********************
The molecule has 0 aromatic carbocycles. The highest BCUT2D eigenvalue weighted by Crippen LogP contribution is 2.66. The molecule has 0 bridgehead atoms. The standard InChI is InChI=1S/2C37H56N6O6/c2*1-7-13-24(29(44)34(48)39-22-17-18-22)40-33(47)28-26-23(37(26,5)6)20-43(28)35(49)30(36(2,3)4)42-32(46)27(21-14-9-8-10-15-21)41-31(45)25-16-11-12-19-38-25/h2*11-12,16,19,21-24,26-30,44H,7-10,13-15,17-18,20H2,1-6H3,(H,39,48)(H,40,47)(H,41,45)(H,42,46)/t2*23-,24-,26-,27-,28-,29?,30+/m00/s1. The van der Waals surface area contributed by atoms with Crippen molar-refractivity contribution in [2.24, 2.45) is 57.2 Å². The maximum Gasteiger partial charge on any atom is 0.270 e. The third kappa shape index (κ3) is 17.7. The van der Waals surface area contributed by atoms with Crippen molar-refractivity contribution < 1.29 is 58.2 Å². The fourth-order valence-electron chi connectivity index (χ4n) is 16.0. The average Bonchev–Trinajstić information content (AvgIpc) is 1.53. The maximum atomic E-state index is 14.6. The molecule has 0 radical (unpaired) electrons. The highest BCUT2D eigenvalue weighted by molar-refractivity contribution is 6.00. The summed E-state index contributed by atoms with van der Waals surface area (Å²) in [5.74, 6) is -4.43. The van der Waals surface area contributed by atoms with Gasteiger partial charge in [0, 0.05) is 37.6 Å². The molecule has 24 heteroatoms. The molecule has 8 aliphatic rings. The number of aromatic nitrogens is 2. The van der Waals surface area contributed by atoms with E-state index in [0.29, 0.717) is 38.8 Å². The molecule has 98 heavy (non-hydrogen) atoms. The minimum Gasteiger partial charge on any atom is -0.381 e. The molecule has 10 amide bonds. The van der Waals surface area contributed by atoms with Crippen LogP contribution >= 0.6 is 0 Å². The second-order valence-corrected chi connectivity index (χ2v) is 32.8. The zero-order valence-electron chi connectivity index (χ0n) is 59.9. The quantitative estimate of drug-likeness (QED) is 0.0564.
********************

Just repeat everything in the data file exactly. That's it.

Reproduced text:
The molecule has 0 aromatic carbocycles. The highest BCUT2D eigenvalue weighted by Crippen LogP contribution is 2.66. The molecule has 0 bridgehead atoms. The standard InChI is InChI=1S/2C37H56N6O6/c2*1-7-13-24(29(44)34(48)39-22-17-18-22)40-33(47)28-26-23(37(26,5)6)20-43(28)35(49)30(36(2,3)4)42-32(46)27(21-14-9-8-10-15-21)41-31(45)25-16-11-12-19-38-25/h2*11-12,16,19,21-24,26-30,44H,7-10,13-15,17-18,20H2,1-6H3,(H,39,48)(H,40,47)(H,41,45)(H,42,46)/t2*23-,24-,26-,27-,28-,29?,30+/m00/s1. The van der Waals surface area contributed by atoms with Crippen molar-refractivity contribution in [2.24, 2.45) is 57.2 Å². The maximum Gasteiger partial charge on any atom is 0.270 e. The third kappa shape index (κ3) is 17.7. The van der Waals surface area contributed by atoms with Crippen molar-refractivity contribution < 1.29 is 58.2 Å². The fourth-order valence-electron chi connectivity index (χ4n) is 16.0. The average Bonchev–Trinajstić information content (AvgIpc) is 1.53. The maximum atomic E-state index is 14.6. The molecule has 0 radical (unpaired) electrons. The highest BCUT2D eigenvalue weighted by molar-refractivity contribution is 6.00. The summed E-state index contributed by atoms with van der Waals surface area (Å²) in [5.74, 6) is -4.43. The van der Waals surface area contributed by atoms with Gasteiger partial charge in [0, 0.05) is 37.6 Å². The molecule has 24 heteroatoms. The molecule has 8 aliphatic rings. The number of aromatic nitrogens is 2. The van der Waals surface area contributed by atoms with E-state index in [0.29, 0.717) is 38.8 Å². The molecule has 98 heavy (non-hydrogen) atoms. The minimum Gasteiger partial charge on any atom is -0.381 e. The molecule has 10 amide bonds. The van der Waals surface area contributed by atoms with Crippen LogP contribution >= 0.6 is 0 Å². The second-order valence-corrected chi connectivity index (χ2v) is 32.8. The zero-order valence-electron chi connectivity index (χ0n) is 59.9. The quantitative estimate of drug-likeness (QED) is 0.0564.